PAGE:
There are so many different support groups and so many different sufferers and it always surprises me how different we all are.
Everyone who shares their story and struggles will either find someone who can relate to their situation or they will find someone who may be worse off, there is never any way to tell.
I can understand why able bodied people can become confused when they know person X who has an illness and yet they are working and holidaying and no one would even suspect they had that illness… and then there is person Y. Person Y is bedridden and rarely goes anywhere. They struggle to do the basic things … but they have the exact same disease!
How can this be true?!
Surely someone is lying and just trying to get attention?! … sadly that’s what most people think but they possibly don’t not say it. At least we hope they don’t say such ignorant things anyway, but often times a lot of people do say such things and this is one of the number one problem that the chronically ill face; Shaming and bullying.
However. Aside from the general public not knowing the truth and engaging in such hurtful speculation, it is also true that many sufferers don’t understand and struggle to accept why their illness has been more disabling than someone else’s.
It can be really hard to accept.
You see we all want to be as high functioning as we can. We all want to have the best mobility we can have and the best quality of life that these illness can allow. But we are all so different!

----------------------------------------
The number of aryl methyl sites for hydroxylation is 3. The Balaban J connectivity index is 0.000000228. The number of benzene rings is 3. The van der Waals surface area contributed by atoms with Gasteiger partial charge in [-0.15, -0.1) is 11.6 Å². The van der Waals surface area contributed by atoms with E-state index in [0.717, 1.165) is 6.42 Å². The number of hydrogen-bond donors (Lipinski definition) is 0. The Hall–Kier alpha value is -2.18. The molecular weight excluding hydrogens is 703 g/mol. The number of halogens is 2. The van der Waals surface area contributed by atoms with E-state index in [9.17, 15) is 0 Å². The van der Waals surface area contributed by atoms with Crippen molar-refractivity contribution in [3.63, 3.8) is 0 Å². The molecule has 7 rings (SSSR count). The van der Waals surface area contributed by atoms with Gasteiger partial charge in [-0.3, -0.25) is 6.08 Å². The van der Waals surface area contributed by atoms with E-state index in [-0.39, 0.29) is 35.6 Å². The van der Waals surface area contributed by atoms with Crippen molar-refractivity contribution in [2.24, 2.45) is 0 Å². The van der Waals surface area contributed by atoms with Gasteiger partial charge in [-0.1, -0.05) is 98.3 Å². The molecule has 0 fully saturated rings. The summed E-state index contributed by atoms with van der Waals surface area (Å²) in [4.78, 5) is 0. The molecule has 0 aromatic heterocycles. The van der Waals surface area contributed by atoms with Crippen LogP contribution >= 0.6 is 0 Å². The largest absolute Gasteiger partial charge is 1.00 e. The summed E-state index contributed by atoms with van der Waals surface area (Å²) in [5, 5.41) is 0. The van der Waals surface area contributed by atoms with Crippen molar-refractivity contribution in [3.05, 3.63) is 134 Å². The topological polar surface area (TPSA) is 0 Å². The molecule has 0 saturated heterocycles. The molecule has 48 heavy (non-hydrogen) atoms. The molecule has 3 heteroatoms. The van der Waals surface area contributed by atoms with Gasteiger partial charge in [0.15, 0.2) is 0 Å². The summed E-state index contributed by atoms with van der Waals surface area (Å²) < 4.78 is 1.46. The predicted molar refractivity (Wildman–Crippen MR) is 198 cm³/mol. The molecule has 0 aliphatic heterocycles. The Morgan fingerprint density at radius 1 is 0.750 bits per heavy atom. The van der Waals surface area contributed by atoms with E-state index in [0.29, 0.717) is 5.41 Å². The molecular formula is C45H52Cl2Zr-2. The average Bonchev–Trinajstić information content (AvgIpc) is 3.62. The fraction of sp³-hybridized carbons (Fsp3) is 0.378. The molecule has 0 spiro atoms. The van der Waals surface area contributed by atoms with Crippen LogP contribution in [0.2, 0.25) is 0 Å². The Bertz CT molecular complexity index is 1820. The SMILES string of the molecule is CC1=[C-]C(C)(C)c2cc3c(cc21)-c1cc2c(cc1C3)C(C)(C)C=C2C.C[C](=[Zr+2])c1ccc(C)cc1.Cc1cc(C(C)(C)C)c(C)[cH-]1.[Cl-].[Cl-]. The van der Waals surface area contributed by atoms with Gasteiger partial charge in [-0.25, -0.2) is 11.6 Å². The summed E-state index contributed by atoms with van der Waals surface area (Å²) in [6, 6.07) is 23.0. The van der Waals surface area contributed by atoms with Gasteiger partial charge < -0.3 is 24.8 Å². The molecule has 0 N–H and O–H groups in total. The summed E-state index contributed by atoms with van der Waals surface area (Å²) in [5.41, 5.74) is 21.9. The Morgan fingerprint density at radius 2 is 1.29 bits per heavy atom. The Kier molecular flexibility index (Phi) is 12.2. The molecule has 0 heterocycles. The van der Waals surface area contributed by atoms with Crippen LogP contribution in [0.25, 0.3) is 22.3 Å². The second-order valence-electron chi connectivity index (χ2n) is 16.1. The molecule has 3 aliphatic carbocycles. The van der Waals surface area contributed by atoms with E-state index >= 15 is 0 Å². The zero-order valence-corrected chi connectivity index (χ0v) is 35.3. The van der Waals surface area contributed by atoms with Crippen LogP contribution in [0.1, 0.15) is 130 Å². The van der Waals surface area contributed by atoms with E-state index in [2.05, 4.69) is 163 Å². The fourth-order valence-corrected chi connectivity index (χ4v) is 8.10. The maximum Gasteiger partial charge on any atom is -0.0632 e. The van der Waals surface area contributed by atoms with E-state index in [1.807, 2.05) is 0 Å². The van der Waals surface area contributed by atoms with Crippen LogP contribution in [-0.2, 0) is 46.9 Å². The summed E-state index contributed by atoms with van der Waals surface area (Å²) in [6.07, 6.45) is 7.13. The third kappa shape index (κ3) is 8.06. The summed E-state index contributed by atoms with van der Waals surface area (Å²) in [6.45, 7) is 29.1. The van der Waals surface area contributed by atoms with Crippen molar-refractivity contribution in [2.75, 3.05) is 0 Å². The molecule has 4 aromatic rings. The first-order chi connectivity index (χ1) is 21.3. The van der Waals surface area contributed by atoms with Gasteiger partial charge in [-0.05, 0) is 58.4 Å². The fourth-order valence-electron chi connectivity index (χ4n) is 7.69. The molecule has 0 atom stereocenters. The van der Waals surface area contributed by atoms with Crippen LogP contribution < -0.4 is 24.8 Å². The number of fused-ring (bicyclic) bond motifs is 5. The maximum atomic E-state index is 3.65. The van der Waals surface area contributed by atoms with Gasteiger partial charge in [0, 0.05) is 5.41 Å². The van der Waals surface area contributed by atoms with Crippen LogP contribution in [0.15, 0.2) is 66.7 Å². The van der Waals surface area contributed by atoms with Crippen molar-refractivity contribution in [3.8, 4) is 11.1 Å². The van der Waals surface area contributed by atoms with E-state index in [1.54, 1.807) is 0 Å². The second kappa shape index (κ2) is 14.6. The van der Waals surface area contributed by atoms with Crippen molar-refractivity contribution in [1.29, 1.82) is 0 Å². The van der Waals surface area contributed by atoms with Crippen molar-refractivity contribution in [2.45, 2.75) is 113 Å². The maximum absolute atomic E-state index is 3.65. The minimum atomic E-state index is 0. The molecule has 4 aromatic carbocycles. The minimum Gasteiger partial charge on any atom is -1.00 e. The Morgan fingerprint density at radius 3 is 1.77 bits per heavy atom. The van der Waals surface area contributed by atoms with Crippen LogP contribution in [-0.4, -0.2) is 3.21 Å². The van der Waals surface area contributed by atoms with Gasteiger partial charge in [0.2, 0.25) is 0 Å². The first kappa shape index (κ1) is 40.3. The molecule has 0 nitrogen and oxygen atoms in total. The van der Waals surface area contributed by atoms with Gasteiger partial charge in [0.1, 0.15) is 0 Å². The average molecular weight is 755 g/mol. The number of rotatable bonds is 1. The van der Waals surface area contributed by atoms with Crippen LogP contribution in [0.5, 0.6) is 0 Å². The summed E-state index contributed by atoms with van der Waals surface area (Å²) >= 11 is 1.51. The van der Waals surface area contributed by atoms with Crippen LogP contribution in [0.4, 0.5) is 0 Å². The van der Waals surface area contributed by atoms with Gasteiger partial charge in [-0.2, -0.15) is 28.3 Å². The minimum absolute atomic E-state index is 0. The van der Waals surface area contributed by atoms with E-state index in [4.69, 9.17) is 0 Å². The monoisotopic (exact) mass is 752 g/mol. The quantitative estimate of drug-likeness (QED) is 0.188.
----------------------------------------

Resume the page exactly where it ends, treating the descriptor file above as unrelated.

Rarely are two sufferers in the exact same place on the scale at any given time. Ever.
I spent a lot of time wanting so much to be in the higher end of the functioning scale. I struggled to understand why some others were able to do more and were in less pain. I felt a failure and I felt so alone.
What was I doing wrong?
I tried everything… And I do mean EVERYTHING!
I still see many of my fellow sufferers able to do so many more things than me and live with much more quality of life and I truly wish that was my story too. But it isn’t.
And then one day I met someone who had very similar symptoms to me and was struggling as much as me and it felt strangely… wonderful!
Like finding a long lost friend!
I wish we were not in a similar situation but I was also glad to have someone who finally understood some of how I felt. A real soul mate.
Why does this happen? Why are some people seemingly more affected than others? Why are some able to achieve remission? Why can some people walk and drive and work while others can barely move? No one knows. Not even doctors!
Some say it may be due to when they were diagnosed, or how quickly they got medications, or how old they were, their genes, their backgrounds … I believe it could be all of the above or none. Maybe it’s just dumb luck!
We all have a different story and we all have very different paths with these illnesses. There is no way of predicting which one you will be or where you will end up. So many different possibilities.
Whilst I wish I was so much more able and higher functioning I can not do anything but somehow try to work with what life has handed me.
I didn’t want one of these diseases and yet I have been diagnosed with several! It seems so unfair sometimes… And it is.
But that is how life goes.
Sometimes accepting that we all have different stories is as hard as accepting the illness in the first place.
All I know is that I don’t want to add the pain of comparing myself with other sufferers to my already difficult circumstances. I work very hard at being happy for those that are at a better end of the scale than me, and focusing on how I can still enjoy the life I have.